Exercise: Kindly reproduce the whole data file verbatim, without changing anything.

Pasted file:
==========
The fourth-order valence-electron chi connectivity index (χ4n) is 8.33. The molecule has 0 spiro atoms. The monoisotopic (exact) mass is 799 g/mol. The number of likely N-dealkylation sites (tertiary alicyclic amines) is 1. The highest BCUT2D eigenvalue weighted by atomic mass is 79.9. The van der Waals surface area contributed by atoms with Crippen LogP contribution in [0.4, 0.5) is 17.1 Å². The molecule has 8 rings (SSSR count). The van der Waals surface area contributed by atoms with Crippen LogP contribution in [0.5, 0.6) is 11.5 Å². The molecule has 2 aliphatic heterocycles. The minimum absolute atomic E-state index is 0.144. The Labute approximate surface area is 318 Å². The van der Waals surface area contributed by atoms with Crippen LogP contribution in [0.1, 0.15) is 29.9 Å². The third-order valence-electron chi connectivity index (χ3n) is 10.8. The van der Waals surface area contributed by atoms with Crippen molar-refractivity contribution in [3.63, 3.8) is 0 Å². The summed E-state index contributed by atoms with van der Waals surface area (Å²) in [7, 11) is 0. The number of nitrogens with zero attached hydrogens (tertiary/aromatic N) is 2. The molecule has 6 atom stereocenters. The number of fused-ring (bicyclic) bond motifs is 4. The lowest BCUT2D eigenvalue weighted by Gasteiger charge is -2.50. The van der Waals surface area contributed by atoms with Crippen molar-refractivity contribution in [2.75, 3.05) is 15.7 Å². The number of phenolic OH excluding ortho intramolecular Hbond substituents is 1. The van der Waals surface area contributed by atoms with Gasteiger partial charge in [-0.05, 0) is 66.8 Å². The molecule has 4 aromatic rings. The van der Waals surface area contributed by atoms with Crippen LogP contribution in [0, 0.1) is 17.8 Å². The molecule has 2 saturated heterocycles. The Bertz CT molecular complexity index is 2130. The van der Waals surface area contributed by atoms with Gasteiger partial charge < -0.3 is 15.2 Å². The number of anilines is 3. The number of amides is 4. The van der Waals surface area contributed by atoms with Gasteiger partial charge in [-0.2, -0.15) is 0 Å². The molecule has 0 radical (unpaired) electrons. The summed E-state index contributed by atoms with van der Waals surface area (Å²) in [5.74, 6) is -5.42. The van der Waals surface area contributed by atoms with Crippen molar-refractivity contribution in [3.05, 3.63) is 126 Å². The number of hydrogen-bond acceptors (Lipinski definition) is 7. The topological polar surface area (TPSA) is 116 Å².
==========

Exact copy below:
The fourth-order valence-electron chi connectivity index (χ4n) is 8.33. The molecule has 0 spiro atoms. The monoisotopic (exact) mass is 799 g/mol. The number of likely N-dealkylation sites (tertiary alicyclic amines) is 1. The highest BCUT2D eigenvalue weighted by atomic mass is 79.9. The van der Waals surface area contributed by atoms with Crippen LogP contribution in [0.4, 0.5) is 17.1 Å². The molecule has 8 rings (SSSR count). The van der Waals surface area contributed by atoms with Crippen LogP contribution in [0.5, 0.6) is 11.5 Å². The molecule has 2 aliphatic heterocycles. The minimum absolute atomic E-state index is 0.144. The Labute approximate surface area is 318 Å². The van der Waals surface area contributed by atoms with Crippen LogP contribution in [0.1, 0.15) is 29.9 Å². The third-order valence-electron chi connectivity index (χ3n) is 10.8. The van der Waals surface area contributed by atoms with Crippen molar-refractivity contribution in [3.63, 3.8) is 0 Å². The summed E-state index contributed by atoms with van der Waals surface area (Å²) in [7, 11) is 0. The number of nitrogens with zero attached hydrogens (tertiary/aromatic N) is 2. The molecule has 6 atom stereocenters. The number of fused-ring (bicyclic) bond motifs is 4. The lowest BCUT2D eigenvalue weighted by Gasteiger charge is -2.50. The van der Waals surface area contributed by atoms with Crippen molar-refractivity contribution in [2.75, 3.05) is 15.7 Å². The number of phenolic OH excluding ortho intramolecular Hbond substituents is 1. The van der Waals surface area contributed by atoms with Gasteiger partial charge in [-0.05, 0) is 66.8 Å². The molecule has 4 aromatic rings. The van der Waals surface area contributed by atoms with Crippen LogP contribution in [0, 0.1) is 17.8 Å². The molecule has 2 saturated heterocycles. The Bertz CT molecular complexity index is 2130. The van der Waals surface area contributed by atoms with Gasteiger partial charge < -0.3 is 15.2 Å². The number of anilines is 3. The number of amides is 4. The van der Waals surface area contributed by atoms with Gasteiger partial charge in [-0.2, -0.15) is 0 Å². The molecule has 0 radical (unpaired) electrons. The summed E-state index contributed by atoms with van der Waals surface area (Å²) in [5.74, 6) is -5.42. The van der Waals surface area contributed by atoms with Crippen molar-refractivity contribution in [3.05, 3.63) is 126 Å². The number of hydrogen-bond acceptors (Lipinski definition) is 7. The topological polar surface area (TPSA) is 116 Å².